Visiting a women’s co-operative carpet workshop in Turkey

written by Emma Calley December 14, 2018
Turkish carpets

“You see this one?” Mr Solomon asked us, gesturing at a red carpet to his left, “it has around 600,000 knots.”

He strolled across the room and picked up a vibrant silk carpet, as gently as he would a baby. “Something like this, maybe one million or two million knots.”

Our jaws collectively dropped to the floor in disbelief. In a world of fast-fashion and mass production, the sheer amount of effort involved in the creation of one rug was astounding. Yet at the Desen Hali Co-operative in Bergama in Turkey, this is the way they had always operated.

The yarn and natural dyes used for weaving.

The yarn and natural dyes


Situated in the Izmir province of western Turkey, Desen Hali is a co-operative women’s workshop that produces one-of-a-kind rugs. The initiative aims to empower women by teaching them the art of carpet making and providing them with the tools required to create the artisanal pieces. Necessary equipment such as looms, yarn and patterns are given to the women and once they have been properly trained, they are encouraged to work from home, to their own schedules. In addition to training and supplies, each employee has a stable salary and access to health care. Without the confines of time restraints, women employed at Desen Hali are free to simultaneously support their families and earn an independent living.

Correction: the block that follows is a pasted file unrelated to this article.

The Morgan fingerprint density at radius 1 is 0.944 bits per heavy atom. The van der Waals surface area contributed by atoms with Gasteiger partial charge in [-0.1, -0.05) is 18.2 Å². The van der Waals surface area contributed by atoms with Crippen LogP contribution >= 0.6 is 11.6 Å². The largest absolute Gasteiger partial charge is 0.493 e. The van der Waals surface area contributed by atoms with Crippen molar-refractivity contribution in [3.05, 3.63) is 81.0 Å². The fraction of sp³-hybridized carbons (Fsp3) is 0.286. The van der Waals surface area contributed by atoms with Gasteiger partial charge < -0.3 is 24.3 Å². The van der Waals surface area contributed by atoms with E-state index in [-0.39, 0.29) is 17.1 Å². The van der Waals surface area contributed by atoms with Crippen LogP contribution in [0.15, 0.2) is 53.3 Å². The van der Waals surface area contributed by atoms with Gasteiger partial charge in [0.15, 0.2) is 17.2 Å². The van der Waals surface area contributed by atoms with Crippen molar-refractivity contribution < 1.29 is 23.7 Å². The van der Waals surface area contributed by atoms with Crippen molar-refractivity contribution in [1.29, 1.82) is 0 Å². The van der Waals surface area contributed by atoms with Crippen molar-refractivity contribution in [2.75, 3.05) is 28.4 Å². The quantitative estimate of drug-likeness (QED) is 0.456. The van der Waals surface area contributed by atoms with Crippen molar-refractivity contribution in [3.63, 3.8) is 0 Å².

According to the World Bank, women in Turkey have historically contributed far less to the economy than men. In fact, as of 2015 only 31.5% of Turkish females are part of the workforce at all. Co-operatives enable women to be financially independent and gain self-confidence. Often the skills taught to them in these workshops are passed on to younger generations in their families, eventuating in long term positive change.


Upon arrival, our group was ushered into a large room filled with old machinery. While the requisite tea and coffee welcome drinks were prepared for us, Mr Solomon began explaining the intricacies of traditional Turkish carpet-making. Firstly, he showed us to a display with different ceramic bowls full of natural ingredients, each with colourful strands of dyed yarn beside them.“For centuries, Turkish carpet weavers have used vegetables and herbs to dye yarn. All manner of plants from saffron to tea leaves were used to create every shade of the rainbow. You can get anywhere from four, five, six colours from different parts of the same plant and still today, these techniques are used in Turkish carpet-making.”

He picked up samples from different pots and handed them around. Items like tree bark created predictable brown dye strands, but I was surprised to see wild mushrooms beside yarn of red and yellow.


“Today, we also use chemical dyes to make brighter colours. They don’t fade over time like the vegetable dyes do.”

Next, we were shown to a machine with a large vat of hot water and a loom of some kind attached. Before we could ask, another man dumped a bucket of white cocoons into the water and started to mix.“At Desen Hali, we extract silk the same way it has been done for hundreds of years.”